1. Several states allow driver's licenses, official government documents and even voting to be conducted in languages other than English.
It's not so much that the states allow it, but more appalling that they condone and make immigrants "lazy" by making things easier for them. So is political correctness appropriate? Is it tolerable that our government thrives on making things easier for immigrants?
1. The federal government continues to fund classes for students with limited English proficiency (LEP) even though research dictates that these children don't necessarily improve their language skills. The fact that the classes are conducted primarily in their native language and very little English is indoctrinated in the curriculum is an injustice if not a crime.
In my opinion, the federal government and the local school systems count on the millions of discretionary dollars because these dollars can be used on other things than just the LEP classes. So think about it, if the number of students enrolled in LEP is lowered or if these students "actually" do learn English, then the dollars dry up.
2. Why should current generations of immigrants have it easier than it was for generations of previous immigrants? My parents and I arrived in the US when I was three years old. My parents knew that (1) we needed to assimilate; (2) they needed to work in whatever job was available; (3) we needed to learn the culture, heritage and history of the United States of America; (4) we needed to learn English to survive in our new country.
3. I am an immigrant and I am proud to have been able to come to this country for a better life. I can proudly say that my parents never sought or expected any financial assistance from the government. They worked hard and long hours to have the "little" we had to make it.
Why is it that current immigrants come to the US and "some" of them think it is a right to receive financial assistance from the government?
Understanding that as one gets older, it is difficult to learn a new language. However, with the many churches and not for profit organizations available that teach English, why is it that non-English speakers take a back seat and just give up when it comes to rolling up their sleeves to learn English. Yes, to truly appreciate something and in the old-fashioned way, it takes hard work.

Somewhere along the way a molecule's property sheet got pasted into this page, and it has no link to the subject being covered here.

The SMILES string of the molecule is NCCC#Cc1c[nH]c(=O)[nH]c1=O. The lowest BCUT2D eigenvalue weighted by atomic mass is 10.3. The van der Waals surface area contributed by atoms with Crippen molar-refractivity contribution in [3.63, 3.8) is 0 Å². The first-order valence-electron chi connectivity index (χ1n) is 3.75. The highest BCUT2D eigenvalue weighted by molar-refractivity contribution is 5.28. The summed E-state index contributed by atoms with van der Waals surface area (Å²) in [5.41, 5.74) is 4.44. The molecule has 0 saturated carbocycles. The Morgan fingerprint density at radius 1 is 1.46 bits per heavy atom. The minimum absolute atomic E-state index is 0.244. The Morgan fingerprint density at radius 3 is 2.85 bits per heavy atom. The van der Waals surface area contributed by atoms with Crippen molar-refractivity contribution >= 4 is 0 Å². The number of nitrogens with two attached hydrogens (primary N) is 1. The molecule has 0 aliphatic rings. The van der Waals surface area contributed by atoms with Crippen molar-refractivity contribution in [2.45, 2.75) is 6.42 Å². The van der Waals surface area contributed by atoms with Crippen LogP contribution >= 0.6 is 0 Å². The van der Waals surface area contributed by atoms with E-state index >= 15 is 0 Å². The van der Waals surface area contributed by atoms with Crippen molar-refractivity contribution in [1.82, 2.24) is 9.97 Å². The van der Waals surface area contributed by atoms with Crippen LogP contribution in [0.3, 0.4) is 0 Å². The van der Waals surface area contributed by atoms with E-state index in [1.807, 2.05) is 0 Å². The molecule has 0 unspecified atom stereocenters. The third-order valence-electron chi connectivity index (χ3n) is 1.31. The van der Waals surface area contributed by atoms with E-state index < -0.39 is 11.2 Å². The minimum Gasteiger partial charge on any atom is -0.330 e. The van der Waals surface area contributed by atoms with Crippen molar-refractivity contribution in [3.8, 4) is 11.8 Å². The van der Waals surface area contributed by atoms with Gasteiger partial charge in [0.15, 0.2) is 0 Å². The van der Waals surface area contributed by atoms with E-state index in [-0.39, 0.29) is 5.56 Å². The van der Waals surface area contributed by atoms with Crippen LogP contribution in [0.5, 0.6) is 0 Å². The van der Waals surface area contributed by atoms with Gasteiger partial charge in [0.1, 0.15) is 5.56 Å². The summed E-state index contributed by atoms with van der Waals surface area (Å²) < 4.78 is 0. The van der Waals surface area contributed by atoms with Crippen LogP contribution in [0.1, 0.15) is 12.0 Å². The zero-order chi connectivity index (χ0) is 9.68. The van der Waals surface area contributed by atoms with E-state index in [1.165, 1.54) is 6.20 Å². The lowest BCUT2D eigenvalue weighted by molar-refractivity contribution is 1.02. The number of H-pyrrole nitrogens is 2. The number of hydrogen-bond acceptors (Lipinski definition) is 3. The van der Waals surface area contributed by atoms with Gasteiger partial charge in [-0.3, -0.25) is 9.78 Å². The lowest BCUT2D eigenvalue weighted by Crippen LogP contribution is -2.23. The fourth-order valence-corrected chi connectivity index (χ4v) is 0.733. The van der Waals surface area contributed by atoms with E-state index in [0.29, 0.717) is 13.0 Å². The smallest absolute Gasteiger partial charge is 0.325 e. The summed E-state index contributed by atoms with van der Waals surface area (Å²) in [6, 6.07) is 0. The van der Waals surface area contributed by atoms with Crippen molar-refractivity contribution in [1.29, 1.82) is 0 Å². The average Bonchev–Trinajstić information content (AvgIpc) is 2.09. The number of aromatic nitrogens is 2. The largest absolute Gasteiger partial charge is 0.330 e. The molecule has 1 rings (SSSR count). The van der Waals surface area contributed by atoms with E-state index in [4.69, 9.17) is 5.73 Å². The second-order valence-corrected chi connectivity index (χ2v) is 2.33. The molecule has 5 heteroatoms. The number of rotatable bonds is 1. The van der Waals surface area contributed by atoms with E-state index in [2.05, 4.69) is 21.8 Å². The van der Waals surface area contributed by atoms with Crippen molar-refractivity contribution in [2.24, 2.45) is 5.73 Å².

(A) The privilege to drive in our country is just that-a privilege. It is not a right or an expectation. Logical sense and a reasonably minded would believe that English should be known to take the driver's license examination. It is unacceptable for a person getting behind the wheel of a vehicle to test for said license in a language other than English merely to make it "easier" for them to get a license. If that holds true, then the family of any human being killed by another human being who was licensed to drive and who took said exam in another language than English, should be able to file suit for negligence on the basis that said person caused the death because of their lack of English.
(B) Aside from the associated costs (at taxpayer's expense) of providing translators and translating official documents, the emphasis by federal, state and local governments of providing or making it "easier" for immigrants to conduct official business is a major setback for these people to advance or make it in our country.
I strongly believe that "ALL" official business in this country at "ALL" levels of government must be done in English. Providing translators and translated documents only exacerbates the time and/or difficulty of learning English. Additionally, it creates a "false" sense of not having to learn English. Why would anyone have a need or desire to learn English in our country if the government provides translators and translated documents?
(C) Perhaps the most important and sacred right we as Americans experience is voting. Yes, politics is dirty, tricky, often corrupt, but it is the best form of government selection there is known to mankind. So as one of the most sacred actions we as Americans exercise, why would that exercise be allowed in any language than English?
It is unconscionable to grant that right to someone in our country and allow him or her to vote in a language other than English. I am not apologizing, if you don’t know English, you shouldn’t be allowed to vote in our country.
If you agree with the status quo of letting people take a driver's license test in many languages, giving people the choice of getting official documents in many languages or letting people vote in many languages, then don't do anything.
However, if you agree with my three points, then please join me on my Blog and the efforts to make English our official language.
Please visit my Blog at www.proenglishusa.blogspot.com to learn more and to spread the word to your friends, family and colleagues.
In order to preserve America's heritage and acknowledge and respect the sacrifices made by countless Americans before us, without whom we wouldn’t have liberty, freedom and prosperity, please take a stand and join my Blog and the efforts.
Eddie V Garcia